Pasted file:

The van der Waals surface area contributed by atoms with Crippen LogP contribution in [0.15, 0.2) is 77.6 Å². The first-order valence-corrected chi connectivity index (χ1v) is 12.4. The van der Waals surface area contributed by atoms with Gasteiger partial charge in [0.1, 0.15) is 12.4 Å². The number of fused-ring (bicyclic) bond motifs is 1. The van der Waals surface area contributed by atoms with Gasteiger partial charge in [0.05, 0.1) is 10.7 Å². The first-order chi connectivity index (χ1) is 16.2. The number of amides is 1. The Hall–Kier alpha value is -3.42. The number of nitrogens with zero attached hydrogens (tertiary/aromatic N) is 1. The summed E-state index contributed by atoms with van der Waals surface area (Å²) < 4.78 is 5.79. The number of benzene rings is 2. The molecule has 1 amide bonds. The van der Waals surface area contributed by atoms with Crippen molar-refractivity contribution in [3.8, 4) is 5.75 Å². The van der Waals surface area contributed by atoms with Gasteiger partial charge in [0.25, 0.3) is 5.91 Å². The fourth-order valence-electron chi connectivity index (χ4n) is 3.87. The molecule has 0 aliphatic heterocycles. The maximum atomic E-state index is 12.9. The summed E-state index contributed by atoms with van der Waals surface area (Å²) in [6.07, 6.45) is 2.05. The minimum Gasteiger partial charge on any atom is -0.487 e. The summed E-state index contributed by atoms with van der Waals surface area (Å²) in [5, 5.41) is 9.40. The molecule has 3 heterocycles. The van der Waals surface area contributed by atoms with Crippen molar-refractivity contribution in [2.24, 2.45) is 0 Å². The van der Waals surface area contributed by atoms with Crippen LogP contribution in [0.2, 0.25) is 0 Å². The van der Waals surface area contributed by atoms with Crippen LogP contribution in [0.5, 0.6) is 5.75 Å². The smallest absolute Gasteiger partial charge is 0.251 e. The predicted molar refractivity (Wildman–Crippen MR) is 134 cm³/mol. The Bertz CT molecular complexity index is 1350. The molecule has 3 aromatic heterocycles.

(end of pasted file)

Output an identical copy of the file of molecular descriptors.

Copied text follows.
The van der Waals surface area contributed by atoms with Crippen LogP contribution in [0.15, 0.2) is 77.6 Å². The first-order valence-corrected chi connectivity index (χ1v) is 12.4. The van der Waals surface area contributed by atoms with Gasteiger partial charge in [0.1, 0.15) is 12.4 Å². The number of fused-ring (bicyclic) bond motifs is 1. The van der Waals surface area contributed by atoms with Gasteiger partial charge in [0.05, 0.1) is 10.7 Å². The first-order chi connectivity index (χ1) is 16.2. The number of amides is 1. The Hall–Kier alpha value is -3.42. The number of nitrogens with zero attached hydrogens (tertiary/aromatic N) is 1. The summed E-state index contributed by atoms with van der Waals surface area (Å²) < 4.78 is 5.79. The number of benzene rings is 2. The molecule has 1 amide bonds. The van der Waals surface area contributed by atoms with Crippen molar-refractivity contribution in [3.8, 4) is 5.75 Å². The van der Waals surface area contributed by atoms with Gasteiger partial charge in [0.25, 0.3) is 5.91 Å². The fourth-order valence-electron chi connectivity index (χ4n) is 3.87. The molecule has 0 aliphatic heterocycles. The maximum atomic E-state index is 12.9. The summed E-state index contributed by atoms with van der Waals surface area (Å²) in [6.07, 6.45) is 2.05. The minimum Gasteiger partial charge on any atom is -0.487 e. The summed E-state index contributed by atoms with van der Waals surface area (Å²) in [5, 5.41) is 9.40. The molecule has 3 heterocycles. The van der Waals surface area contributed by atoms with Crippen molar-refractivity contribution in [2.24, 2.45) is 0 Å². The van der Waals surface area contributed by atoms with Crippen LogP contribution in [0.2, 0.25) is 0 Å². The van der Waals surface area contributed by atoms with Crippen LogP contribution in [0.5, 0.6) is 5.75 Å². The smallest absolute Gasteiger partial charge is 0.251 e. The predicted molar refractivity (Wildman–Crippen MR) is 134 cm³/mol. The Bertz CT molecular complexity index is 1350. The molecule has 3 aromatic heterocycles.